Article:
Jul 07, 2015 Emma Johansson rated it it was amazing  ·  review of another edition
This book is SO good if you want to learn about goal, motivation and conflict! Really easy to understand and it has good examples.
Alex G
Aug 17, 2016 Alex G rated it it was amazing
Short but extremely relevant. Dixon uses movies to demonstrate her points. Might be more for the beginning writer.
Mar 10, 2013 Holly rated it really liked it
Very basic bare bones information on figuring out your character's goals, motivations and what is keeping them from their goals (conflict). As a new writer who reads many how to write books I find that sometimes too much information just overwhelms me, even if the information is excellent.
Debra Dixon presents the information one step at a time with plenty of examples and very handy charts. She then moves on to the next segment where she ties character goals with motivation.
The book is out of pr
Suzie Quint
Apr 19, 2012 Suzie Quint rated it it was amazing
Once you've been around the writing scene for a while, you know that there's hundreds of middle of the road books about writing that don't offer anything new, but sometimes new information isn't what you need. You need something that helps you grapple with the principles you already know. A new way to see story elements that's going to click with the way your mind works. This is one of those extraordinary books that does that.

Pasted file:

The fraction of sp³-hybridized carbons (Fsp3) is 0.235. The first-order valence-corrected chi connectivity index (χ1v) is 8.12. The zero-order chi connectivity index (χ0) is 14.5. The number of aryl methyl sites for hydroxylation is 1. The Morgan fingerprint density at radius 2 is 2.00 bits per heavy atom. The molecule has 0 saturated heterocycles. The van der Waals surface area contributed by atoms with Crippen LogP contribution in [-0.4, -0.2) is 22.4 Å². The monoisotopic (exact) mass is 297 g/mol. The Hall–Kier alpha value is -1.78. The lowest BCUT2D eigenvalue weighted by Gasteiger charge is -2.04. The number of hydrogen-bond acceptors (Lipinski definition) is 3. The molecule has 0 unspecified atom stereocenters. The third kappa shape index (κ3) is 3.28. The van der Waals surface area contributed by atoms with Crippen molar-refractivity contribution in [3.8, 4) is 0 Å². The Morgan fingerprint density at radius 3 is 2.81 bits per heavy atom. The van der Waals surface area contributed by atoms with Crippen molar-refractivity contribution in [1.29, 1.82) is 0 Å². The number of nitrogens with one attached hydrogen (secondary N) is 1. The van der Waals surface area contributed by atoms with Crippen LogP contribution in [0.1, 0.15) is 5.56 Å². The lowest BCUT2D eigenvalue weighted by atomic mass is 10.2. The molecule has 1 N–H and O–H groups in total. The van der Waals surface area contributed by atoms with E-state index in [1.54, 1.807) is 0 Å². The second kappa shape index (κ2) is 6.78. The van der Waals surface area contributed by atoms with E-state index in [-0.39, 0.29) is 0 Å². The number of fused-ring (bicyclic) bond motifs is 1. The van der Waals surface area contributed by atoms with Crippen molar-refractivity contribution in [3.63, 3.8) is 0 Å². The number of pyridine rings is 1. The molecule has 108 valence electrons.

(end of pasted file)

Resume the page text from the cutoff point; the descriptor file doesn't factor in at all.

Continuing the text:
complete review at my blog
Carbunkle Flux
Nov 27, 2015 Carbunkle Flux rated it liked it
GMC: Goal, Motivation and Conflict is a book with the goal to teach you about GMC. It does this job the first half of the book or so. You get a chart, plenty of examples, supporting information, everything you could ever possibly want to make GMC easy. It works and it works well.

But it's an 150+ page book and GMC is a straightforward concept. Once Debra has adequately communicated the concept, the book seems to lose its structure. It becomes a font of general writing advice I'm g
Amber Schamel
Jul 31, 2014 Amber Schamel rated it it was amazing
Shelves: must-have-s
GMC is an amazing book I wish I'd read years ago. It helps not only with crafting a story that works, but also with writing a synopsis, back cover blurb and pitching to agents or editors. GMC is the Rosetta stone of good writing. It takes the complexities of character, plot, pacing, outlining and makes it easy to comprehend. In fact, it opens up a whole new perspective on story.